THE SAME OLD CRACKS
Rock’s latest youth movement finds a friend in Emo
Where do all the Britney fans go when the lip gloss wears off? What happens to young consumers – already used to buying CDs and downloading MP3s from the days of their pre-teen popstar love affairs – when they get old enough to realize Pop isn’t cool, but aren’t knowledgeable enough to do anything about it other than changing the channel to M2?
Superchunk is old enough to appreciate the irony of their support slot on the current Get Up Kids club tour. It has to be a little weird, considering Superchunk released its first 7″ when most of GUK were still in short pants. But how do they take it when most of the audience still is? Last Friday evening, Superchunk bassist Laura Ballance looked out across a house packed with peach fuzz and training bras. “No fancy entrances,” she said with a weary, sarcastic sigh. “We’re going to pick up our instruments and play a few songs for you now.” As Superchunk commenced with the rock, there was a palpable sense of confusion from the throng of teenagers, each one dressed in meticulously arranged Abercrombie wear with various nouveau punk rock accoutrements. “Who is this group of old people on stage?” they seemed to be asking. “Why does the rhythm guitar player look like my old T-ball coach?” Despite the solid rock foundation of Superchunk’s anthemic riffs, they received only a smattering of applause after each song. Polite patronizing, as anticipation continued building for headliners The Get Up Kids – Midwestern phenomenon, certified dreamboats, and Vagrant Records’ #1 act with a bullet. “Yes, I’m making fun of you and your cell phone,” guitarist Jim Wilbur said to a pretty young thing in the front row. “How can you even hear over the racket we’re making?” Ballance chimed in that she was probably calling her mother, “just to check in.”
Parents pounding MGDs in the back bar as their teenagers hop around to the music is nothing new for an all ages show. But over the last year, the music industry has realized that its Pop audience is growing up, and searching around for something other than “Active Rock” histrionics to identify with. Enter Emo. The success of Blink-182 proved that “Alternative Rock” isn’t made exclusively by ugly people. Mark, Tom, and Travis’ heartthrob status paved the way for a new crop of sensitive boy bands that rock – Dashboard Confessional, Jimmy Eat World, and now The Get Up Kids. It’s Meat Loaf in G, Freddie Prinze, Jr with a Les Paul, and Morrissey without the celibacy. It’s a corporatized amalgam of indie rock’s more sensitive side, and it’s the perfect product for the post-Britney demographic.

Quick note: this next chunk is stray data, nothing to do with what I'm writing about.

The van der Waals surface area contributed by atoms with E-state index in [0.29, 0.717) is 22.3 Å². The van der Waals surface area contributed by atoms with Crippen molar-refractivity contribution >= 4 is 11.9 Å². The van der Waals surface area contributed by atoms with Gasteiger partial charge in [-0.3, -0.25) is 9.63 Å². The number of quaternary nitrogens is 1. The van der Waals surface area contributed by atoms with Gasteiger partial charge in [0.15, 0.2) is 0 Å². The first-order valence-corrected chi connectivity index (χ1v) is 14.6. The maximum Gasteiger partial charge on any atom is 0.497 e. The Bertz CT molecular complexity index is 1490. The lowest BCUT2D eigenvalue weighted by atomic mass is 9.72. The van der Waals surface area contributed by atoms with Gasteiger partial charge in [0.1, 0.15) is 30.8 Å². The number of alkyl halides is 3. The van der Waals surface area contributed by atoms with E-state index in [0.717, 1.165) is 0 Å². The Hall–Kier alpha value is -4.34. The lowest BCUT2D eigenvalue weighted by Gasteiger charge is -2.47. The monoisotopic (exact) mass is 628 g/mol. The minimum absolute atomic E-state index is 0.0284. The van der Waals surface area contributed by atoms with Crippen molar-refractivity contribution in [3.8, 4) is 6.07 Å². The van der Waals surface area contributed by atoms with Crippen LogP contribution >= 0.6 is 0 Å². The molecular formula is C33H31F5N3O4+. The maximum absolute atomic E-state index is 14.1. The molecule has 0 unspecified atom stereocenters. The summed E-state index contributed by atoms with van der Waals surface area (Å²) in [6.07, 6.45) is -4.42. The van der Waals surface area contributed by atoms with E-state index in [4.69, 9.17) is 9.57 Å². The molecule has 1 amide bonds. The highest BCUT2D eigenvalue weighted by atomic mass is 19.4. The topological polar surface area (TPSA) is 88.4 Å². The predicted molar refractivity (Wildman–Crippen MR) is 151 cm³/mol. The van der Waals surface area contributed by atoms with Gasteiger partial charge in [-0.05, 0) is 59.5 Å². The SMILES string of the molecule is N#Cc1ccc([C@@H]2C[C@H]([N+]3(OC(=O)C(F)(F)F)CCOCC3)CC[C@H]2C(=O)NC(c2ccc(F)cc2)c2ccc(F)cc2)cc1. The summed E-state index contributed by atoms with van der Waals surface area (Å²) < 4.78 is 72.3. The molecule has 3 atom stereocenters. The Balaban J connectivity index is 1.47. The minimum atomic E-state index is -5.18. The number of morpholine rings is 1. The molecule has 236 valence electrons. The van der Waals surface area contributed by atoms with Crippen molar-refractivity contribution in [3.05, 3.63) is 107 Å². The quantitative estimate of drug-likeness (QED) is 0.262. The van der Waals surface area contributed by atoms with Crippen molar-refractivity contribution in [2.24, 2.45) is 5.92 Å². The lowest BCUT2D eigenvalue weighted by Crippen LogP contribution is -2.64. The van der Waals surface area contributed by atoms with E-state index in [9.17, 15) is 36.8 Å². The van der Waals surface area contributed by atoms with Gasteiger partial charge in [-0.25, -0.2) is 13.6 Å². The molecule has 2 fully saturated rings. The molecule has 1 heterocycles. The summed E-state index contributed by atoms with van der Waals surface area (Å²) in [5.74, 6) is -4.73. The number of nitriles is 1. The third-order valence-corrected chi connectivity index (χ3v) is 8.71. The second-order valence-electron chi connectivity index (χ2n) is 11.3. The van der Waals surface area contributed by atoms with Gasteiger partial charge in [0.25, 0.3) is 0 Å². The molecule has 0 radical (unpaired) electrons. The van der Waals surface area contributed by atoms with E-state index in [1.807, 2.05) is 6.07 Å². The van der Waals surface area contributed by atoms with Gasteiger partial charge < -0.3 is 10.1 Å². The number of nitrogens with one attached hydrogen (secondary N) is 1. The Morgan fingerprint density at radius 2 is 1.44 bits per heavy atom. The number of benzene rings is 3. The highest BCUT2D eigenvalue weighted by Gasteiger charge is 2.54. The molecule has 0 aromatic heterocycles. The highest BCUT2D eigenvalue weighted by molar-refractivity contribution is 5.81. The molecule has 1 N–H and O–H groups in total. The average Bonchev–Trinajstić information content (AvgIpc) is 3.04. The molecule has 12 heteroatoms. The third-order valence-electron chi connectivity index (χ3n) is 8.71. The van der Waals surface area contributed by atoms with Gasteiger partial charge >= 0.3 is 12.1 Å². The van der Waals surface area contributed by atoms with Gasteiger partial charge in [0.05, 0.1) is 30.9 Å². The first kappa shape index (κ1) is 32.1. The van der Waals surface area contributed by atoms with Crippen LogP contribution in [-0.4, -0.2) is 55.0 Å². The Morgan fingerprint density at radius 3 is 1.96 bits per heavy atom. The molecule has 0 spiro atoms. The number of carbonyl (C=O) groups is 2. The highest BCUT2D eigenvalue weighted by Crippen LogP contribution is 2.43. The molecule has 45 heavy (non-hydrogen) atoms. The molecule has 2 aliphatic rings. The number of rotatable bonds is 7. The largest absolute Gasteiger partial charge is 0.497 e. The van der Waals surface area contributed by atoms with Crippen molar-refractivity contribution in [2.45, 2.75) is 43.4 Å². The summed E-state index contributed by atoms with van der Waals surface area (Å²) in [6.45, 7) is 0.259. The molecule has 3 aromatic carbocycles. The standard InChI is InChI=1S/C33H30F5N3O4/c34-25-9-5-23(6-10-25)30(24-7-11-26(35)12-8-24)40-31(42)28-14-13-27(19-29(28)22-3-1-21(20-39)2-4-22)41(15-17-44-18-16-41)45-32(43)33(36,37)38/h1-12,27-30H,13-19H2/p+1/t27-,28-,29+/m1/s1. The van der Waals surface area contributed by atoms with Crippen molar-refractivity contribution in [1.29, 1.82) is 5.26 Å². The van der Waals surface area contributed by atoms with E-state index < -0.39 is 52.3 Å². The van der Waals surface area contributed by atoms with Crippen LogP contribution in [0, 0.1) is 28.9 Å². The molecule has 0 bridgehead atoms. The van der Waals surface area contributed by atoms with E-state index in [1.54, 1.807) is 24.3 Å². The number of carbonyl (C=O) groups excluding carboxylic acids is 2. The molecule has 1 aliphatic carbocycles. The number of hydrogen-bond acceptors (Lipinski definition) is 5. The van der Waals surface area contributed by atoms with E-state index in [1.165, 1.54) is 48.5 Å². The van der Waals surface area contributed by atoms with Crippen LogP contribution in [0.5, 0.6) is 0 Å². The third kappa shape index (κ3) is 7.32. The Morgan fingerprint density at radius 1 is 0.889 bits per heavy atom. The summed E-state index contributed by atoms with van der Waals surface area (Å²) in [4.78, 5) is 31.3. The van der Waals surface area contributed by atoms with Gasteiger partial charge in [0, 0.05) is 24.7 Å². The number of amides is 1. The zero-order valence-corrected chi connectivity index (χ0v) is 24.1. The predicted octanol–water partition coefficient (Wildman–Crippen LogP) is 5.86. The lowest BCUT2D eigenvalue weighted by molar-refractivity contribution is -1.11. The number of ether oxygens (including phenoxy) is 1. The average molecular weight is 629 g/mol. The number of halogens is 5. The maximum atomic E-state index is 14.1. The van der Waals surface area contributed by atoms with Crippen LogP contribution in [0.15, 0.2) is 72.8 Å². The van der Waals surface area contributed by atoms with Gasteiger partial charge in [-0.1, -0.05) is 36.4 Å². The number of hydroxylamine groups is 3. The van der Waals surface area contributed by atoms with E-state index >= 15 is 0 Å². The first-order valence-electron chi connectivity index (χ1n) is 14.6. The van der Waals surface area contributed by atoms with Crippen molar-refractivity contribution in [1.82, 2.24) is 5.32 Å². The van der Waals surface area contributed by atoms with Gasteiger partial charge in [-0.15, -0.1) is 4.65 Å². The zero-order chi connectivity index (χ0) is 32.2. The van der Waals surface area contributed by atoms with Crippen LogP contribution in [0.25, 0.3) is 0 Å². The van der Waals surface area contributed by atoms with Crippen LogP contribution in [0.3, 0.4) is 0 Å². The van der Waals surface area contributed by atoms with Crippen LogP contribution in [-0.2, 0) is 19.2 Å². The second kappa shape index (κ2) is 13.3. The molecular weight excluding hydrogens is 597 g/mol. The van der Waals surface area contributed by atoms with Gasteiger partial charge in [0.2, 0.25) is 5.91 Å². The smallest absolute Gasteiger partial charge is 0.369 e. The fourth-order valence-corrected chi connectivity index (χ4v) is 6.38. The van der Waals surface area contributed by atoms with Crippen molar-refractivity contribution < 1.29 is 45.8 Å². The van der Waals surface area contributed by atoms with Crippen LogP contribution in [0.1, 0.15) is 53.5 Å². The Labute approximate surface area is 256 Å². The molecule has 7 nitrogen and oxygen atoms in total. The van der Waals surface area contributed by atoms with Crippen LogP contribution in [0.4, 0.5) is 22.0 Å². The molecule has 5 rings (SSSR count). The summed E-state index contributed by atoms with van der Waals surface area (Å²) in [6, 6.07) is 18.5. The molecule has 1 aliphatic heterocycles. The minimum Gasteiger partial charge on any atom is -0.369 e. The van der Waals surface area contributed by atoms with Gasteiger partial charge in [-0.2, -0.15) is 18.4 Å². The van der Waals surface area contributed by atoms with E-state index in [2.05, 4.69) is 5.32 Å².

At the show this past Friday, I asked the girl next to me (who was 6 when Superchunk’s seminal “Slack Motherfucker” was released in 1990) what she likes about The Get Up Kids. “I think Matt [Pryor, lead vocalist] is cute,” Susan said. Musically, she’d heard some GUK tracks on a friend’s Vagrant Records sampler. Then I asked her what she thought of Superchunk’s set, which had just ended with a searing version of Sebadoh’s “Brand New Love.” Susan thought for a second, then explained how she’d missed most of their set waiting in line to buy bottled water. For Susan and so many other kids at the show, history doesn’t matter. Superchunk’s permanent seat in the indie rock Hall of Heroes – not to mention their significant influence on the music of groups like The Get Up Kids – isn’t important, because indie rock doesn’t matter much anymore. Or at least it matters in a different way. During its early 90s heyday, the music was unified by its labels, and a few geographic enclaves like Olympia, WA. This international pop underground survived the corporate workover in the wake of Nirvana, but eventually diversified on its own terms. New labels, new bands, and new scenes sprang up. Something called Math Rock was discovered under a rock. And the seeds for another Alternative Nation were sown.
Nowadays, the industry calls Weezer, The Strokes, and The White Stripes “Retro Alternative,” and it’s the hot format of the moment. The prettyboy rock bands like Get Up Kids or Sensefield get thrown into the mix as Adult Album Alternative or wherever their label positions them, via video, tour, and appearance on M2. It’s a more calculated approach to Alternative than the feeding frenzy that followed Nirvana. But it’s also much more important financially, as the industry is trying desperately to keep the spending power of 12-25 year-olds firmly in its corner. With this new gaggle of good-looking, guitar-toting rockers, they seem to have hit on a formula that will last at least until the majority of Friday night’s teenage riot hits freshman year of college, discovers Mary Jane, and invests in a Jon Belushi ‘College’ poster, a giant blow-up of Jim Morrison, and the entire Phish back-catalog.